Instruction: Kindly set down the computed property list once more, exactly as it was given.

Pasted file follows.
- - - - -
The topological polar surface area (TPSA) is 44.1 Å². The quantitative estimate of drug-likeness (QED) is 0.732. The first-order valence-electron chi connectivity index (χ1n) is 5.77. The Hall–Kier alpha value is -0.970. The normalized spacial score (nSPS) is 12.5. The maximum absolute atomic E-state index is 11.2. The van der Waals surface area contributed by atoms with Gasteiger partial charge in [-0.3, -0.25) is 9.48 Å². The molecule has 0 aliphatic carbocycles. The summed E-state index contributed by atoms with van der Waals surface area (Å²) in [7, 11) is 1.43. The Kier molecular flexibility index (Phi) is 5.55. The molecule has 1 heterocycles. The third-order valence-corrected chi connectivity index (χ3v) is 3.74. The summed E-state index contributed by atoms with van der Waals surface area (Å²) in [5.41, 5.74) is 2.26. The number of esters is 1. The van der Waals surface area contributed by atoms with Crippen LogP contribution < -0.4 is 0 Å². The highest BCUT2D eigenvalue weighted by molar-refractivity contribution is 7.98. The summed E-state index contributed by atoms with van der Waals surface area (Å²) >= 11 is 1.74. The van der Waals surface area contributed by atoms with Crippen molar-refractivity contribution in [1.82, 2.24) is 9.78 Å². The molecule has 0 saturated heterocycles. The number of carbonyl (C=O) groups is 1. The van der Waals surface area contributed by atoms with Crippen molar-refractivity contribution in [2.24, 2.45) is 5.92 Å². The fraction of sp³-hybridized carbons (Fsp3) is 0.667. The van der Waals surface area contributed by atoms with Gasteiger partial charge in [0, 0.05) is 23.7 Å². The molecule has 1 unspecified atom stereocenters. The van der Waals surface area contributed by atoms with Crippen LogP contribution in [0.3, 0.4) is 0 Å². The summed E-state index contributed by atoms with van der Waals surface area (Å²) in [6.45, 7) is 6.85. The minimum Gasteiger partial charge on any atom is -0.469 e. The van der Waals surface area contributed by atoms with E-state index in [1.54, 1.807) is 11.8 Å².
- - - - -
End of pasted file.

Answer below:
The topological polar surface area (TPSA) is 44.1 Å². The quantitative estimate of drug-likeness (QED) is 0.732. The first-order valence-electron chi connectivity index (χ1n) is 5.77. The Hall–Kier alpha value is -0.970. The normalized spacial score (nSPS) is 12.5. The maximum absolute atomic E-state index is 11.2. The van der Waals surface area contributed by atoms with Gasteiger partial charge in [-0.3, -0.25) is 9.48 Å². The molecule has 0 aliphatic carbocycles. The summed E-state index contributed by atoms with van der Waals surface area (Å²) in [7, 11) is 1.43. The Kier molecular flexibility index (Phi) is 5.55. The molecule has 1 heterocycles. The third-order valence-corrected chi connectivity index (χ3v) is 3.74. The summed E-state index contributed by atoms with van der Waals surface area (Å²) in [5.41, 5.74) is 2.26. The number of esters is 1. The van der Waals surface area contributed by atoms with Crippen LogP contribution < -0.4 is 0 Å². The highest BCUT2D eigenvalue weighted by molar-refractivity contribution is 7.98. The summed E-state index contributed by atoms with van der Waals surface area (Å²) >= 11 is 1.74. The van der Waals surface area contributed by atoms with Crippen molar-refractivity contribution in [1.82, 2.24) is 9.78 Å². The molecule has 0 saturated heterocycles. The number of carbonyl (C=O) groups is 1. The van der Waals surface area contributed by atoms with Crippen molar-refractivity contribution in [2.24, 2.45) is 5.92 Å². The fraction of sp³-hybridized carbons (Fsp3) is 0.667. The van der Waals surface area contributed by atoms with Gasteiger partial charge in [0, 0.05) is 23.7 Å². The molecule has 1 unspecified atom stereocenters. The van der Waals surface area contributed by atoms with Crippen LogP contribution in [0.3, 0.4) is 0 Å². The summed E-state index contributed by atoms with van der Waals surface area (Å²) in [6.45, 7) is 6.85. The minimum Gasteiger partial charge on any atom is -0.469 e. The van der Waals surface area contributed by atoms with E-state index in [1.54, 1.807) is 11.8 Å².